Karachi Needs Up to $10 Billion to Develop Basic Infrastructure: World Bank

Karachi needs an estimated US$9 billion–US$10 billion in financing over a 10-year period to meet gaps in three sectors: urban transport, water supply, and sanitation and municipal solid waste, says a World Bank Group Study.

It is because of the fact that the current infrastructure spending by the public sector in Karachi is well below these requirements, despite massive increases.

The availability of public financing for Karachi’s needs is limited, which substantially increases its opportunity cost. Collections of the urban immovable property tax from Karachi (and Sindh) remain dismal. Global experience shows that urban property tax is an important source of financing for cities. Punjab collects four times as much from this tax as Sindh every year.


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The solution is to leverage significant and diverse sources of financing—both public and private. Provincial and local governments have three general types of instruments to meet Karachi’s financing needs:

(i) fiscal transfers (federal taxes) from higher levels of government

(ii) their own sources of revenue, provincial taxes like GST and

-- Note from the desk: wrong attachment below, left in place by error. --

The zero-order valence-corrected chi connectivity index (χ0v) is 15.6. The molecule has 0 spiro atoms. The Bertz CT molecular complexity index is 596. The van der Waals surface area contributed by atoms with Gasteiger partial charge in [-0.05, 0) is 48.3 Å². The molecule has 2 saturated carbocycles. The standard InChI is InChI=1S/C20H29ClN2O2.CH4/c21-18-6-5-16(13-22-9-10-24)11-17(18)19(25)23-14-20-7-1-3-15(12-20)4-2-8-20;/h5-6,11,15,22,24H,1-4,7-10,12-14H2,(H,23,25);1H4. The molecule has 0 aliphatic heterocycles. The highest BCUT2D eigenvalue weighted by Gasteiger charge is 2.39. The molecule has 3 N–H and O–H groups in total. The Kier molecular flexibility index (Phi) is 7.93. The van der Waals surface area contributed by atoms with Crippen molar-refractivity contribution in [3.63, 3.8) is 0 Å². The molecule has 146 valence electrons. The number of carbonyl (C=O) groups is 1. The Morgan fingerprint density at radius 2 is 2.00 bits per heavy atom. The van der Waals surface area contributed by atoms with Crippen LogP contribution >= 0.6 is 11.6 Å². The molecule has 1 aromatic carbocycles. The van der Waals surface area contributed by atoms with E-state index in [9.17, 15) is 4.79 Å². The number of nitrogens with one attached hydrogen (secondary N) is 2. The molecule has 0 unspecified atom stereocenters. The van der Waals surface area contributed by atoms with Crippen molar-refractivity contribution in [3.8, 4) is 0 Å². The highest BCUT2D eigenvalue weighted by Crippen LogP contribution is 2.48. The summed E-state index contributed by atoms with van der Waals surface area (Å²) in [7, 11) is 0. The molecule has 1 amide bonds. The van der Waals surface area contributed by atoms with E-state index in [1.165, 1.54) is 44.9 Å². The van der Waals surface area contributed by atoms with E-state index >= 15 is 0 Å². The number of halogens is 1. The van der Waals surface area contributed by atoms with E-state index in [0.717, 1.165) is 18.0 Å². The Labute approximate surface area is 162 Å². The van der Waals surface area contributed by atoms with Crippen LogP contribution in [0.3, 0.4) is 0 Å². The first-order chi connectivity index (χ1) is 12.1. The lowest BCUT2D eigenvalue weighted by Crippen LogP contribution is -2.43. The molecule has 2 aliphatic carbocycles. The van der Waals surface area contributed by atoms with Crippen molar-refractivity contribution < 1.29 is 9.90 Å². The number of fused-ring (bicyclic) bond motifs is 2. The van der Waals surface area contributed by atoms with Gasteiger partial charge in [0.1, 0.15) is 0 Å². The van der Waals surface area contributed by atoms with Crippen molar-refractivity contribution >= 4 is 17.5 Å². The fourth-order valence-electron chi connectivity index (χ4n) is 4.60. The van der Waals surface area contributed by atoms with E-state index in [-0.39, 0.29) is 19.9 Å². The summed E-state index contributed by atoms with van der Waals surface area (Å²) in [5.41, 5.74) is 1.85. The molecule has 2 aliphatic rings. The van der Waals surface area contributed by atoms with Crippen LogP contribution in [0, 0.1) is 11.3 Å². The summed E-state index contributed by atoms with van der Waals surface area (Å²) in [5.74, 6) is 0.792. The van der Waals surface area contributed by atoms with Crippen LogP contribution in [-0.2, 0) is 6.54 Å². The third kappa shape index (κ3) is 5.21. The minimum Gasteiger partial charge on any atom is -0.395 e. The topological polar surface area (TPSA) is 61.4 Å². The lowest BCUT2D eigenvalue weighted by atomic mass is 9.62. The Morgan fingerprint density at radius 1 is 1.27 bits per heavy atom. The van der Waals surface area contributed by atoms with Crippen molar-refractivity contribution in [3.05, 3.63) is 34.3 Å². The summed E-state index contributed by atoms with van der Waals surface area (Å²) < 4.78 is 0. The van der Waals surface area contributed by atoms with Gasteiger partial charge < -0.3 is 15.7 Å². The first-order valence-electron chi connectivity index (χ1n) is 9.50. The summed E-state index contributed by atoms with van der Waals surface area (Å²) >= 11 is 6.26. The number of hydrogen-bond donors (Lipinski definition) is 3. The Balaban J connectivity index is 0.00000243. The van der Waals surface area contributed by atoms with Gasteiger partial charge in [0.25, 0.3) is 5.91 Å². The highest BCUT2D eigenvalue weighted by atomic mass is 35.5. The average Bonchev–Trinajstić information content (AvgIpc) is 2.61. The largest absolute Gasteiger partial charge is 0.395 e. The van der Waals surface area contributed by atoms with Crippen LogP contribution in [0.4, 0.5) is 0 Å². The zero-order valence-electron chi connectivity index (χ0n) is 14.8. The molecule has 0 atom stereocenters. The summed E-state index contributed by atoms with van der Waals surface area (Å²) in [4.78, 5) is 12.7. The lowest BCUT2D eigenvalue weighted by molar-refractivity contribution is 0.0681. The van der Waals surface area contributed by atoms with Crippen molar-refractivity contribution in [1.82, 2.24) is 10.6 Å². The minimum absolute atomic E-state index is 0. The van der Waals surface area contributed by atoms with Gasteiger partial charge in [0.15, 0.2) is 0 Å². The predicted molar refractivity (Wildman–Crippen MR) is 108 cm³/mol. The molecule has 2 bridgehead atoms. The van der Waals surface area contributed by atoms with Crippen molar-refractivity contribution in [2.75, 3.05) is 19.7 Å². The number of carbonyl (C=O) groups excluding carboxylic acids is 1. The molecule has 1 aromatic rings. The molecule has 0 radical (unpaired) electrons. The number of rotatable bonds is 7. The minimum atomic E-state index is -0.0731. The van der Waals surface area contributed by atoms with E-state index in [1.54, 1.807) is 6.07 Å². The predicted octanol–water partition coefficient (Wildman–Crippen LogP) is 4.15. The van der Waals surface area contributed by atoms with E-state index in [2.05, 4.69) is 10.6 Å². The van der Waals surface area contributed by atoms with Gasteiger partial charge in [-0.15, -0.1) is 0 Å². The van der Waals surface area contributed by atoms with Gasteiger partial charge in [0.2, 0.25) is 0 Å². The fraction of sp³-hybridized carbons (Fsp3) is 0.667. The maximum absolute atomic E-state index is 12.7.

(iii) instruments for leveraging other sources of financing.

In the short and medium terms, policymakers in Karachi need to focus on improving the use and efficiency of the following fiscal instruments to mobilize higher levels of financing:

  1. Urban property tax.
  2. Enhanced conditional fiscal transfers to local governments.
  3. Management contracts with the private sector for municipal service delivery in the city.

In the long term, policymakers must leverage more advanced sources of financing by creating an enabling environment, via policy reforms and innovations, such as the following:

  1. Explicit performance-based grants for local governments
  2. Instruments for land-value capture, which will enable shares in the benefits of increases in private land and property values due to infrastructure improvements, especially around planned mass transit stations
  3. Subnational or municipal bonds, enhanced credit, and/or loan options through guarantees—such as those issued by sovereign entities or multilateral organizations—that will enable governments to obtain private and/or institutional financing.
  4. Innovative public-private partnerships, special-purpose vehicles, and infrastructure funds to invest in Karachi’s needs

Roadmap for Transformation of Karachi into a Livable and Competitive Megacity

In addition to large-scale public and private financing, Karachi needs difficult reforms to improve its urban governance, institutional capacity, and coordination so that it can become a more economically productive and livable city.

The roadmap is based on four key pillars that will be important for the city’s transformation:

Building Inclusive, Coordinated, and Accountable Service-Delivery Institutions